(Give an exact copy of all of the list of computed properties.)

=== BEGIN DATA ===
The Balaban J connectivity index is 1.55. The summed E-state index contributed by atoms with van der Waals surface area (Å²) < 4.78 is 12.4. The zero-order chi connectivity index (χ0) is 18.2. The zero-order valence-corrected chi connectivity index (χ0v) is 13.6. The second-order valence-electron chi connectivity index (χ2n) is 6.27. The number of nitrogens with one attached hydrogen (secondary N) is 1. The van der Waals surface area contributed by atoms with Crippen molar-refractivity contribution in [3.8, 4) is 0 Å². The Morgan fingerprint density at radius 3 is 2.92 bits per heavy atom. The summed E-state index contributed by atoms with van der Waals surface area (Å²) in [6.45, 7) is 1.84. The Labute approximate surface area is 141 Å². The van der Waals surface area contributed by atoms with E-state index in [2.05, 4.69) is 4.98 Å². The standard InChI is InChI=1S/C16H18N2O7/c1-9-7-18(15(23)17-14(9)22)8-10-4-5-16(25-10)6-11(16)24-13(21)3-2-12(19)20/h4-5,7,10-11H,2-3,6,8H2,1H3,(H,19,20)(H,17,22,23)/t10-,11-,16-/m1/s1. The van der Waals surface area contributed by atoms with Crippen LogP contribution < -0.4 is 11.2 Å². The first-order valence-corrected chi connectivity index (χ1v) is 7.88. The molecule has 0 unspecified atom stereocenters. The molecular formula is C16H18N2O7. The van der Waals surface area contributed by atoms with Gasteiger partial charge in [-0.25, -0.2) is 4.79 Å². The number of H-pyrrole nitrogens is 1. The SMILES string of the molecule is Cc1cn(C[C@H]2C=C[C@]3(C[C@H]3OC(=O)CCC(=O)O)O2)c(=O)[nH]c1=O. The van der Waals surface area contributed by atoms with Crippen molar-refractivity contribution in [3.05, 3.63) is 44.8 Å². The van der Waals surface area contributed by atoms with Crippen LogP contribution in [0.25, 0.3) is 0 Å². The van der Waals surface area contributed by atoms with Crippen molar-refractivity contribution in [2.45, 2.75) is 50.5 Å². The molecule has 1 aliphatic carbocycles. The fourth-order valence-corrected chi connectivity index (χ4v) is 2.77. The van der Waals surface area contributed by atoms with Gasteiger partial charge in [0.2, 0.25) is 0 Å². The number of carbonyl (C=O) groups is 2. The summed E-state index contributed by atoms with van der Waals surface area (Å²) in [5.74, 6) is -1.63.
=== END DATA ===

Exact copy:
The Balaban J connectivity index is 1.55. The summed E-state index contributed by atoms with van der Waals surface area (Å²) < 4.78 is 12.4. The zero-order chi connectivity index (χ0) is 18.2. The zero-order valence-corrected chi connectivity index (χ0v) is 13.6. The second-order valence-electron chi connectivity index (χ2n) is 6.27. The number of nitrogens with one attached hydrogen (secondary N) is 1. The van der Waals surface area contributed by atoms with Crippen molar-refractivity contribution in [3.8, 4) is 0 Å². The Morgan fingerprint density at radius 3 is 2.92 bits per heavy atom. The summed E-state index contributed by atoms with van der Waals surface area (Å²) in [6.45, 7) is 1.84. The Labute approximate surface area is 141 Å². The van der Waals surface area contributed by atoms with E-state index in [2.05, 4.69) is 4.98 Å². The standard InChI is InChI=1S/C16H18N2O7/c1-9-7-18(15(23)17-14(9)22)8-10-4-5-16(25-10)6-11(16)24-13(21)3-2-12(19)20/h4-5,7,10-11H,2-3,6,8H2,1H3,(H,19,20)(H,17,22,23)/t10-,11-,16-/m1/s1. The van der Waals surface area contributed by atoms with Crippen LogP contribution < -0.4 is 11.2 Å². The first-order valence-corrected chi connectivity index (χ1v) is 7.88. The molecule has 0 unspecified atom stereocenters. The molecular formula is C16H18N2O7. The van der Waals surface area contributed by atoms with Gasteiger partial charge in [-0.25, -0.2) is 4.79 Å². The number of H-pyrrole nitrogens is 1. The SMILES string of the molecule is Cc1cn(C[C@H]2C=C[C@]3(C[C@H]3OC(=O)CCC(=O)O)O2)c(=O)[nH]c1=O. The van der Waals surface area contributed by atoms with Crippen molar-refractivity contribution in [3.05, 3.63) is 44.8 Å². The van der Waals surface area contributed by atoms with Crippen LogP contribution in [0.25, 0.3) is 0 Å². The van der Waals surface area contributed by atoms with Crippen molar-refractivity contribution in [2.45, 2.75) is 50.5 Å². The molecule has 1 aliphatic carbocycles. The fourth-order valence-corrected chi connectivity index (χ4v) is 2.77. The van der Waals surface area contributed by atoms with Gasteiger partial charge in [0.2, 0.25) is 0 Å². The number of carbonyl (C=O) groups is 2. The summed E-state index contributed by atoms with van der Waals surface area (Å²) in [5.74, 6) is -1.63.